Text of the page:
Quick fire synopsis:

Ambrose McKinley; a fiercely independent, yet blind Vietnam War veteran and his seeing eye dog are moved into a retirement community at the edge of a forest. Willful and adamant that he can live on his own, he and his son Will are clearly not on the best of terms. He meets three neighbor women; Gloria, Anna and Victoria, who; while at first admiring Ambrose, are quickly put off by his rough attitude toward them. He meets his neighbor Delores, who shares the duplex with him. That night, during a full moon, something breaks into Delores’ kitchen and brutally slashes her to death. Ambrose hears the commotion and is also attacked by a massive werewolf. His dog comes to his defense as Ambrose struggles to find his gun, he manages to deter the creature, but his dog is mortally wounded. The next day, the police find him cradling his dog, and despite the destruction and his claims of the attack, it is shrugged off as a home invasion. With no one to believe his tale, Ambrose quickly works at preparing for the next full moon and soon discovers the threat is not from outside, but rather from inside this seemingly quiet retiree community.

The Meaning of it All…

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And there you go. Plenty of symbolism to keep even the most jaded film graduate student satisfied, while also giving us horror nerds another allegorical tale to place on the shelf of werewolf lore. Ambrose verses the werewolf is an obvious story about how old bones can find purpose and keeps to the Curt Siodmak tradition…with one step farther. The monster here, while struggling at first, in the end accepts his plight and goes about turning other would-be victims into beasts themselves. Religion and faith find their way into the story too, as the priest, Father Roger is summed and cast way and ultimately killed (oops, SPOILERS!). There is also a redemption story between Ambrose and his son, Will. The movie has plenty of heart and even some humor to balance the drama and terror. But is it entertaining?

Where’s the Popcorn…?

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Late Phases was very entertaining. There are certainly some bumps in the road. While the use of practical effects should be applauded, there were a few moments where the effects came across as silly. And I’m mostly talking about the werewolf costume. The transformation scenes are respectable, though does not overshadow Rick Baker’s fantastic work in An American Werewolf in London. I’d say, the transformation effects here were more close to Rob Bottin’s work in The Howling. Other then the effects, the pace was steady. There was an absence of exposition, which I found refreshing. Ambrose, played by Nick Damici, was fantastic. I love seeing crusty veteran movies, especially in horror flicks as it is something I tend to gravitate toward in my own writings. If you haven’t seen Late Phases yet, it’s still on Netflix. Make it a night. Pop some popcorn and enjoy a rather fury tale of a blind Vietnam veteran verses the monotony of retirement.

My Review: 3.5/5 


DWELLING …coming soon!

Following months of mentions and hints and little morsels of information, I finally have some news I can share! AS you may or may not know, my current foray into the writing world (Subdue) was picked up by Limitless Publishing LLC. After some careful courtship, we both agreed that Subdue was just too long for a book all its own. We decided the best course of action (because not only of the size of the book, but also my desire to continue the story) was to create an entire book series based on the characters and events. The series is called Subdue, keeping to the original title of the project. Book one, will be titled Dwelling. Book two, Emerging. Book three is currently under construction (wink wink). But, as you can tell by the titles, there is a implied theme for each book. Let me stop here and give a little shout out and big thank you to Lori Whitwam, the managing editor, and Jennifer O’Neill, the CEO of Limitless Publishing, for their collective genius. In the spirit of transparency, I’m horrible at creating titles. I love storytelling, but I suck at the marketing aspect of writing. So, needless to say, I’m very thankful for my Limitless home.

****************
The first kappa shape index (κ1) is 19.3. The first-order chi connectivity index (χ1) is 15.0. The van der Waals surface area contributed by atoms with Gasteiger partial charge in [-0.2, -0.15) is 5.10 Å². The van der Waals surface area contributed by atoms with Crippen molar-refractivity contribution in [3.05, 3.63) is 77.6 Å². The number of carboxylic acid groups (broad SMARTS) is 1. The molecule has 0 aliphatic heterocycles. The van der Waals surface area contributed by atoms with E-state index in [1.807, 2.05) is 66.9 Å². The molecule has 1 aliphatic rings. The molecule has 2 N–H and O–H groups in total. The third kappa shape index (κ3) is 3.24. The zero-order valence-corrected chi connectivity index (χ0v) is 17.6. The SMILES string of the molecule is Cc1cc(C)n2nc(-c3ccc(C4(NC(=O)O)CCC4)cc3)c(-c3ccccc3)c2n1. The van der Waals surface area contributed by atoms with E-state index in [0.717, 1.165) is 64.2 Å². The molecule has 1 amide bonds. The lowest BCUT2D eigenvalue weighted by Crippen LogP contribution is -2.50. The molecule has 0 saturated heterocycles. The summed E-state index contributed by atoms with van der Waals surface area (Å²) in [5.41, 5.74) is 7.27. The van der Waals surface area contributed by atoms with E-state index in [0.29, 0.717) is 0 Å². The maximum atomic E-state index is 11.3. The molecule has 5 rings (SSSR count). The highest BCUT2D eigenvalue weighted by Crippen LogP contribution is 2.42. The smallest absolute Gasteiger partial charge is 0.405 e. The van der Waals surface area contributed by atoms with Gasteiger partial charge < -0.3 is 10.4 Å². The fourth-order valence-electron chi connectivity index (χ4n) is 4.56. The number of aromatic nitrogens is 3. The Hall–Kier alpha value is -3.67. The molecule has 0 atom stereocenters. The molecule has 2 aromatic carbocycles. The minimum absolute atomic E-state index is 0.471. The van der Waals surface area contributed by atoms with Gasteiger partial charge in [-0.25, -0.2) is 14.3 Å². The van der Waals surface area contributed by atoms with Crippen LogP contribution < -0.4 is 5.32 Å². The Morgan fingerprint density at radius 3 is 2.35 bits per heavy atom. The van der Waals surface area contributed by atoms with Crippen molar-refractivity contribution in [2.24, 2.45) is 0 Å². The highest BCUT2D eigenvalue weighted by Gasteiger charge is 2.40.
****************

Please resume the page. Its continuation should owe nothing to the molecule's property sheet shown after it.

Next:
Okay, so without further ado. Today, I’d like to share a little it of the premise of Dwelling, book one in The Subdue Series.

DWELLING…coming soon!

A group of inseparable childhood friends are now adults, physically and psychologically devastated by war…

A horrifying creature emerges from a sandstorm just before Ricky Smith dies in battle. Forced to leave base housing, his widow Maggie buys a home on Oak Lee Road in the town of Jotham. Maggie is isolated in the historic house…and disconcerted by strange clicking sounds inside the walls.

Jonathan Steele attempts to drink the painful past away…

Jonathan was wounded in that fateful battle and now suffers from PTSD. He wants to put the nightmare behind him, but when Ricky’s ghost appears with cryptic warnings about Maggie’s house, he begins to question his sanity.

Bobby Weeks is a homeless veteran struggling with a lycanthropic curse…

Afraid of bringing harm, Bobby stays far away from those he loves. But after a full moon, a mysterious woman approaches him and reveals a vision about a house with a sinister presence, and he realizes staying away might no longer be an option.

Minister Jake Williams lost his faith on the battlefield…

While Jake will do anything to reconnect with God, he turns to vices to fill the religious void. But a church elder urges him to take a sabbatical, and a ghost tells him to quit the ministry, and his life is more out of control than ever.

When Maggie wakes in a strange subterranean cavern, she can’t deny her home harbors dark secrets. Desperate, she sends letters to her old friends to reunite in Jotham, and events conspire to draw them all to the house…unaware of the danger awaiting them.

The friends have already been through hell, but can any of them survive the evil dwelling beneath the House on Oak Lee?